March’s industrial production and retail sales numbers may also leave investors unimpressed, as both are expected to have declined on a year-over-year basis compared to February. 

Any disappointment in the GDP figures could exacerbate issues for both Australia and New Zealand, which have recently been unsettled by speculation about the Fed’s rate cuts. Traders of the Australian dollar will closely monitor national employment numbers on Thursday, April 19, while for the New Zealand dollar, vital CPI data will be released on Wednesday, April 1.

The Reserve Bank of New Zealand held a neutral stance at its April policy meeting, signaling that there is still time for a rate cut. But if CPI rises less than the estimated 4.1% year-on-year for the first quarter, investors may become more confident about a possible rate cut by August. 

Canada’s inflation in focus

Another country releasing CPI this week is Canada on Tuesday, April 16. The Bank of Canada continues to think about a possible rate cut in June, despite being highly cautious about persistent inflation. Canada’s headline CPI declined to 2.8% in February as well for underlying measures.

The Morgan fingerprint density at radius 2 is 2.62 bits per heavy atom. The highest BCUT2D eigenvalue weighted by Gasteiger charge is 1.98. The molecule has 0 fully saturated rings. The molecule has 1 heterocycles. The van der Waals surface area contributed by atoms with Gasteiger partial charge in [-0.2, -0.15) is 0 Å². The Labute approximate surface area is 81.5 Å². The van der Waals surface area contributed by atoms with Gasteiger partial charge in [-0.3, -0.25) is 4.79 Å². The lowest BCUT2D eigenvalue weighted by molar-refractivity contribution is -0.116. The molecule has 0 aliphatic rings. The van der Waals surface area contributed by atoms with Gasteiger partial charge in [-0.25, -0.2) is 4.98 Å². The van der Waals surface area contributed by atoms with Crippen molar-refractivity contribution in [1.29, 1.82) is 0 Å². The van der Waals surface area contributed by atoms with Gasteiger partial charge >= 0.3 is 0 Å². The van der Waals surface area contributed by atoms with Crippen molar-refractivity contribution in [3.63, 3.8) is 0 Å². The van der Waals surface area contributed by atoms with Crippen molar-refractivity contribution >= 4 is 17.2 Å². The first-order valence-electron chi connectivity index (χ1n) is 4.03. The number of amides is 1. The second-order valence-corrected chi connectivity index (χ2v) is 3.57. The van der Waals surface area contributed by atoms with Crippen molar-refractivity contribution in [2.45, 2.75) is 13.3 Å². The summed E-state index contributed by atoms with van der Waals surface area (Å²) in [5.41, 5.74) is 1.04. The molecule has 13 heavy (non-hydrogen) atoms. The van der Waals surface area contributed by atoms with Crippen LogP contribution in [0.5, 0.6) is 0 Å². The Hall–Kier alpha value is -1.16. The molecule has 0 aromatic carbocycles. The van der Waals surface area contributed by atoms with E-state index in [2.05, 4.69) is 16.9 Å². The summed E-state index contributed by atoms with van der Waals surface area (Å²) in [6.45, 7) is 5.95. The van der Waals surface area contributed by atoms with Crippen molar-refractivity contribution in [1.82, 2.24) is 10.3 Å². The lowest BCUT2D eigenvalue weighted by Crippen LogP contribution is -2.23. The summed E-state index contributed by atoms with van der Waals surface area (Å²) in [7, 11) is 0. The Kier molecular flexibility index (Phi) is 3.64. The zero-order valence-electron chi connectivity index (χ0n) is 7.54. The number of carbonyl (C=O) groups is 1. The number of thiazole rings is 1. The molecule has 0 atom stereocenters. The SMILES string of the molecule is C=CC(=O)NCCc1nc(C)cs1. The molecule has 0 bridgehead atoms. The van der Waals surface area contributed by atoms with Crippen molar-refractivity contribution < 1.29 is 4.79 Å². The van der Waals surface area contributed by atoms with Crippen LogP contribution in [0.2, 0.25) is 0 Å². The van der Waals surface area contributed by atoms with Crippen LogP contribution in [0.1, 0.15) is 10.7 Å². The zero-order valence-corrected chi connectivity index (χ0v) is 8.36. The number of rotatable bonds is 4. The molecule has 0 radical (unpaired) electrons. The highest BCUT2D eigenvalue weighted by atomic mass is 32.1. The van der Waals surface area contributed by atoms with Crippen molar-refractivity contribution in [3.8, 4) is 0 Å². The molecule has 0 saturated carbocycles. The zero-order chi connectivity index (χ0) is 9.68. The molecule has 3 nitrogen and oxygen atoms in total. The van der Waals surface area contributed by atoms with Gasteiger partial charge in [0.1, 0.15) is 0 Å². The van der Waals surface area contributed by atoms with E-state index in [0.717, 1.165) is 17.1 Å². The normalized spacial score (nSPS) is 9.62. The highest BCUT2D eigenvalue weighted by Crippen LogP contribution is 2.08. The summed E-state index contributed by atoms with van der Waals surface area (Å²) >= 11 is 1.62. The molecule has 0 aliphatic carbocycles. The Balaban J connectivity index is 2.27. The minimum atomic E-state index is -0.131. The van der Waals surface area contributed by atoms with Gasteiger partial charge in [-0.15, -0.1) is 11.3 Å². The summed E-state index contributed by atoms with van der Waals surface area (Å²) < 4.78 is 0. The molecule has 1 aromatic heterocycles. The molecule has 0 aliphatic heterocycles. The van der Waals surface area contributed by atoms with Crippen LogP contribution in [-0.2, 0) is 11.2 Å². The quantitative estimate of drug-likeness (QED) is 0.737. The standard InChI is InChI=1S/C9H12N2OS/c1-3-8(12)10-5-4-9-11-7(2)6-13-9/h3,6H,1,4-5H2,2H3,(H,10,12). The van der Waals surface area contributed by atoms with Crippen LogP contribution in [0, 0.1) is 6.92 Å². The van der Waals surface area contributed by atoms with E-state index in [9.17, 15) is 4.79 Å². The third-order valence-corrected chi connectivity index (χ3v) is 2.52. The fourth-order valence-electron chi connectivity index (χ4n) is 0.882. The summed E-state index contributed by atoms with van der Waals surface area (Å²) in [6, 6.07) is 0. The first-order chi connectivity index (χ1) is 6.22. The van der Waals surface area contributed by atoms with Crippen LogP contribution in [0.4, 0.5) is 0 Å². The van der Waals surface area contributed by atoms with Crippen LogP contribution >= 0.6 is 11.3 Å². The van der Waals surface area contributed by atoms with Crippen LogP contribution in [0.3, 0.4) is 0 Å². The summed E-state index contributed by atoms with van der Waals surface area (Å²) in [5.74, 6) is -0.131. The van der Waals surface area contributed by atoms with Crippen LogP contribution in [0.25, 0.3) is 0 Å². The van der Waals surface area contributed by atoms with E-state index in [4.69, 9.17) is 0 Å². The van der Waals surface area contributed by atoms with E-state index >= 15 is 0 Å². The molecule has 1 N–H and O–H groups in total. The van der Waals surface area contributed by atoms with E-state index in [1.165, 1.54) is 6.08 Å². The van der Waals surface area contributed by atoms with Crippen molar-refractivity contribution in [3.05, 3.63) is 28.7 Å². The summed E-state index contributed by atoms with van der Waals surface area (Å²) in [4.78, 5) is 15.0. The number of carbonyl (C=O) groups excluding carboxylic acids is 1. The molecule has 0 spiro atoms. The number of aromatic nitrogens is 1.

Should this trend continue into March, it could increase the odds of a June rate cut, which are currently below 50%, increasing pressure for the Canadian dollar.

The Canadian dollar has lost about 3.5% against the U.S. dollar this year, so any further signs of a possible divergence in monetary policy between the Bank of Canada and the Federal Reserve could add to those losses.

Retail sales are possibly the only threat to the dollar’s rise

The U.S. agenda for this week again appears to be quiet, with retail sales figures on Monday, April 15 the main release.

Following recent NFP and CPI reports, which have lowered expectations for a summer rate cut by the Federal Reserve, investors are bracing for quieter data in the U.S.

According to estimates, retail sales increased by 0.3% m-o-m for March, a slowdown from the previous rate of 0.6%.

With markets still reeling from diminished hopes for an early rate cut, the dollar is likely to remain firm, while Wall Street stocks could rebound if the first quarter earnings season starts strongly. This week’s focus will be on Netflix, which will release its results on Thursday, April 8.